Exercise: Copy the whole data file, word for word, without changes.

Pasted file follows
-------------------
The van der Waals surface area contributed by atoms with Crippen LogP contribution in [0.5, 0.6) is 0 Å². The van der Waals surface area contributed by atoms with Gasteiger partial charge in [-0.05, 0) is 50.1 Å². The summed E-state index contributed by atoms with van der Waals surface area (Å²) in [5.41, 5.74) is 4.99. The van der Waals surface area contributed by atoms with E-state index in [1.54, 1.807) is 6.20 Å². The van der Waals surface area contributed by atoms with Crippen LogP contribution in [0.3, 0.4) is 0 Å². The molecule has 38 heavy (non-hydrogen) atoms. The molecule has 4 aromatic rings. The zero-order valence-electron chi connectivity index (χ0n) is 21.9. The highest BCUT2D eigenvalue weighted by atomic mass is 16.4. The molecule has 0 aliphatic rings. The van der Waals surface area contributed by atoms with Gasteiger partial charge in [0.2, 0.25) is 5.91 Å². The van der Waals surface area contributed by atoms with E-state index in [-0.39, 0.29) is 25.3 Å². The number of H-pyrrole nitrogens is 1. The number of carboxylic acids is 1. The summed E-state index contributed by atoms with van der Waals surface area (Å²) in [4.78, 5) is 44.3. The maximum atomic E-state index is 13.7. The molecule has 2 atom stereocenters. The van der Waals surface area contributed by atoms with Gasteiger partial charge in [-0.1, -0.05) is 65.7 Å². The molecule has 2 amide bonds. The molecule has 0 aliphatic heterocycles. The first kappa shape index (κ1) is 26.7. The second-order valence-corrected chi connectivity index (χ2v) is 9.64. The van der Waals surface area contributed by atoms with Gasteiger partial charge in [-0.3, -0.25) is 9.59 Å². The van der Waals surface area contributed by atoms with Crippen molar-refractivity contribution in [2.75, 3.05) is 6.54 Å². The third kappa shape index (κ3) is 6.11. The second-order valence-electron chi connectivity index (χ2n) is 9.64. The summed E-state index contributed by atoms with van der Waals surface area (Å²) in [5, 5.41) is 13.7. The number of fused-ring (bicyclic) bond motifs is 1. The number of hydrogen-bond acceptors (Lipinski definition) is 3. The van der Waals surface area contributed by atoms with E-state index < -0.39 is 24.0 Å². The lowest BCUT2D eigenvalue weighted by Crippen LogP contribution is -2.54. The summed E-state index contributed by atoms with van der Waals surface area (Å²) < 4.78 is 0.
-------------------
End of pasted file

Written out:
The van der Waals surface area contributed by atoms with Crippen LogP contribution in [0.5, 0.6) is 0 Å². The van der Waals surface area contributed by atoms with Gasteiger partial charge in [-0.05, 0) is 50.1 Å². The summed E-state index contributed by atoms with van der Waals surface area (Å²) in [5.41, 5.74) is 4.99. The van der Waals surface area contributed by atoms with E-state index in [1.54, 1.807) is 6.20 Å². The van der Waals surface area contributed by atoms with Crippen LogP contribution in [0.3, 0.4) is 0 Å². The molecule has 38 heavy (non-hydrogen) atoms. The molecule has 4 aromatic rings. The zero-order valence-electron chi connectivity index (χ0n) is 21.9. The highest BCUT2D eigenvalue weighted by atomic mass is 16.4. The molecule has 0 aliphatic rings. The van der Waals surface area contributed by atoms with Gasteiger partial charge in [0.2, 0.25) is 5.91 Å². The van der Waals surface area contributed by atoms with E-state index in [-0.39, 0.29) is 25.3 Å². The number of H-pyrrole nitrogens is 1. The number of carboxylic acids is 1. The summed E-state index contributed by atoms with van der Waals surface area (Å²) in [4.78, 5) is 44.3. The maximum atomic E-state index is 13.7. The molecule has 2 atom stereocenters. The van der Waals surface area contributed by atoms with Gasteiger partial charge in [-0.1, -0.05) is 65.7 Å². The molecule has 2 amide bonds. The molecule has 0 aliphatic heterocycles. The first kappa shape index (κ1) is 26.7. The second-order valence-corrected chi connectivity index (χ2v) is 9.64. The van der Waals surface area contributed by atoms with Gasteiger partial charge in [-0.3, -0.25) is 9.59 Å². The van der Waals surface area contributed by atoms with Crippen molar-refractivity contribution in [2.75, 3.05) is 6.54 Å². The third kappa shape index (κ3) is 6.11. The second-order valence-electron chi connectivity index (χ2n) is 9.64. The summed E-state index contributed by atoms with van der Waals surface area (Å²) in [5, 5.41) is 13.7. The number of fused-ring (bicyclic) bond motifs is 1. The number of hydrogen-bond acceptors (Lipinski definition) is 3. The van der Waals surface area contributed by atoms with E-state index < -0.39 is 24.0 Å². The lowest BCUT2D eigenvalue weighted by Crippen LogP contribution is -2.54. The summed E-state index contributed by atoms with van der Waals surface area (Å²) < 4.78 is 0.